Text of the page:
The goal of choosing “place” for communication is to exchange true opinions with the other person in a more personal setting.
Real intention (“Honne“: True opinions) means expressing one’s real feeling, and stated reason (“Tatemae“: Polite rhetoric) means using diplomatic language or taking a different stance in public. These are important concepts for understanding Japanese people’s communication style.
Depending on the place or person we are talking to, Japanese people choose carefully to use “Honne” or “Tatemae” when we exchange opinions.
This technique is to preserve the “Wa” (和: harmony) with all people, and this knowledge lets us interact in a smooth, stress-free way with others.
Japanese : I was just using polite rhetoric, but they thought it was my real feeling.
Foreigner : On top of being hard to understand, we can’t build a relationship of trust this way.
To understand “Honne” and “Tatemae”
Once “Honne” and “Tatemae” have been understood, it is necessary to learn about the concepts of “Uchi” (inside) and “Soto“(outside). “Uchi” is the group one belongs to, one’s community, and one’s country.
The family is the smallest unit of “Uchi“, but in Japan, the people one works with all the time are particularly looked on as “Uchi“, and one constructs not just business relationships, but personal ones as well.
People and groups that are not part of “Uchi” are “Soto“, and are basically dealt with in a formal way. Telling what one really thinks to people who are “Uchi” is “Honne“.
When one talks to people who are “Soto” about those things using superficial, tactful ways of speaking, it is “Tatemae“.
At foreign – owned companies
Discord brought about by this concept can often be seen at foreign – owned companies. When working at these companies, Japanese people don’t feel like foreigners are part of our in – group as we would with other Japanese, so we are not able to express our real feelings. In other words, it’s difficult to think of the other people as “Uchi“.
No matter how long we are at foreign – owned companies, Japanese people can’t treat our own organization as “Uchi“. The discord between these mentalities is an issue that never goes away at foreign – owned companies.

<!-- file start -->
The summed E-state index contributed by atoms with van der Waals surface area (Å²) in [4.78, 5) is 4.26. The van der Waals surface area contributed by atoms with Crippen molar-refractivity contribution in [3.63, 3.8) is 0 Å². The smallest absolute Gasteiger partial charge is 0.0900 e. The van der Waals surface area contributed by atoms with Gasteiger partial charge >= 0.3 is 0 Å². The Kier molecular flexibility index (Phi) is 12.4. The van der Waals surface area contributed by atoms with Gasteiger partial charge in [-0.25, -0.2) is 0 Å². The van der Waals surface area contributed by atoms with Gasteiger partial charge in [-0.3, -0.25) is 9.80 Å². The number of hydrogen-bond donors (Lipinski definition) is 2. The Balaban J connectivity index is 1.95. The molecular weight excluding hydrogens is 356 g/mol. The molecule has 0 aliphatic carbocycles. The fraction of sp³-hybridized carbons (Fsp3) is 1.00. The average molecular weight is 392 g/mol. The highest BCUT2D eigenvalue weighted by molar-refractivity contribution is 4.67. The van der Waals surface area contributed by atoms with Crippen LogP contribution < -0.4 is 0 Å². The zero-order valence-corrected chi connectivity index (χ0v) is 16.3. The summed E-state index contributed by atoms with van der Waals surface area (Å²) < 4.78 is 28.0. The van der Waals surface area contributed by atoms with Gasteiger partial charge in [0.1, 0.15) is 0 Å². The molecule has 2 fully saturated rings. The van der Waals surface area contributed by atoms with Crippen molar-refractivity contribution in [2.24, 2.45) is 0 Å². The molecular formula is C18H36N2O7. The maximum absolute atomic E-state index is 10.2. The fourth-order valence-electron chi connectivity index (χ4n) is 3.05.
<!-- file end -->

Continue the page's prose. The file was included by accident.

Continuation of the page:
If something’s not possible, I want you to say it directly. Why not say it?
Among Japanese, it is thought that rather than refusing directly, telling the other people your thoughts in that manner will hurt the other people’s feelings less. However, most foreigners find this unspoken mutual understanding confusing.
This type of euphemistic approach may give the other person misgivings such as ” Is this person really responsible?” or ” Can I really trust and do business with this person?”
The harmonious Japanese spirit fosters good will in Japanese people. It’s sad to have it be misunderstood for the opposite of what it is. But that is the reality of a different cultural environment.
When Japanese people say it’s difficult, is it really difficult?
“Enkyoku” (euphemistic) are words used to tell a person your way of thinking without giving your opinion clearly, by saying something indirectly, or by suppressing your emotions.
For example, when a proposal is made to Japanese people, we often respond to the person by saying “It’s difficult.” Most of the time, it means no. In other words, in order not to be rude to the person, we refuse using euphemisms.
However, if the non – Japanese person takes it literally, he or she will say, “I know that it’s difficult. So what is difficult, and how can we overcome it?”
For Japanese people, there is mutual understanding without words or actions only with other Japanese. If you say it’s “difficult”, the other person can sense your refusal through your facial expression and mood at that time, or through a uniquely Japanese gesture. But in a different cultural environment, these are not understandable.
I was told she was going to think about it, so why didn’t anything happen after that?
Even more troublesome than the “It’s difficult,” from the previous case is when Japanese people answer “I’ll think about it” when we receive a proposal. In places like Kyoto, with its deeply rooted traditional culture, this is said to mean no, and even in other regions, it is certainly not a positive response.
However, if you say you are going to think about something, foreigners may think that you are really going to consider it. After that, many Japanese people get annoyed because we receive a lot of inquiries asking, “What happened after that ?”
In addition, if one answers, using vague expressions, or if after crossing one’s arms and closing ones’ eyes, one suddenly says, “I’ll think about it,” depending on the individual, a Japanese person may be judged as having no interest or as being pessimistic.
In any situation, you should endeavor to look the person you are talking to in the eye and tell the person your answer clearly, with an expressive face. Then, if the answer is no, it’s important to give an easy – to – understand explanation of the reason.